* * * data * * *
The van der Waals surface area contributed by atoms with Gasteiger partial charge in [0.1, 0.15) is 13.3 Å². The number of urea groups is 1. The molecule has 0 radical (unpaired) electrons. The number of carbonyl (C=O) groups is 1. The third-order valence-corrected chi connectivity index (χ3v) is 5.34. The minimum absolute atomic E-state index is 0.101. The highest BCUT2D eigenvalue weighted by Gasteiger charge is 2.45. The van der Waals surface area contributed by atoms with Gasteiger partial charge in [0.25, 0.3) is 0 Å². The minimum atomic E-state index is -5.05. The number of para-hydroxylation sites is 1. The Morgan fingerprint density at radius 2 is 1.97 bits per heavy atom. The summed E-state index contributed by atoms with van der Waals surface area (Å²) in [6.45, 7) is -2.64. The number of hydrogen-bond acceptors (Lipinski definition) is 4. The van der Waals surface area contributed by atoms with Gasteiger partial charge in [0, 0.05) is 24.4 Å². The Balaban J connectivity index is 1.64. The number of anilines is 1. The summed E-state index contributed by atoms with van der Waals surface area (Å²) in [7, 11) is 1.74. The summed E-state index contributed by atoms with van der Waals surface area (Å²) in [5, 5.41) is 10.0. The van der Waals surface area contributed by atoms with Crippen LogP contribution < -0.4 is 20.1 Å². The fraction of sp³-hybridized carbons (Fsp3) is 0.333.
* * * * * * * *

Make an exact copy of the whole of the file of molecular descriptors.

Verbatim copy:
The van der Waals surface area contributed by atoms with Gasteiger partial charge in [0.1, 0.15) is 13.3 Å². The number of urea groups is 1. The molecule has 0 radical (unpaired) electrons. The number of carbonyl (C=O) groups is 1. The third-order valence-corrected chi connectivity index (χ3v) is 5.34. The minimum absolute atomic E-state index is 0.101. The highest BCUT2D eigenvalue weighted by Gasteiger charge is 2.45. The van der Waals surface area contributed by atoms with Gasteiger partial charge in [0.25, 0.3) is 0 Å². The minimum atomic E-state index is -5.05. The number of para-hydroxylation sites is 1. The Morgan fingerprint density at radius 2 is 1.97 bits per heavy atom. The summed E-state index contributed by atoms with van der Waals surface area (Å²) in [6.45, 7) is -2.64. The number of hydrogen-bond acceptors (Lipinski definition) is 4. The van der Waals surface area contributed by atoms with Gasteiger partial charge in [0, 0.05) is 24.4 Å². The Balaban J connectivity index is 1.64. The number of anilines is 1. The summed E-state index contributed by atoms with van der Waals surface area (Å²) in [7, 11) is 1.74. The summed E-state index contributed by atoms with van der Waals surface area (Å²) in [5, 5.41) is 10.0. The van der Waals surface area contributed by atoms with Crippen LogP contribution < -0.4 is 20.1 Å². The fraction of sp³-hybridized carbons (Fsp3) is 0.333.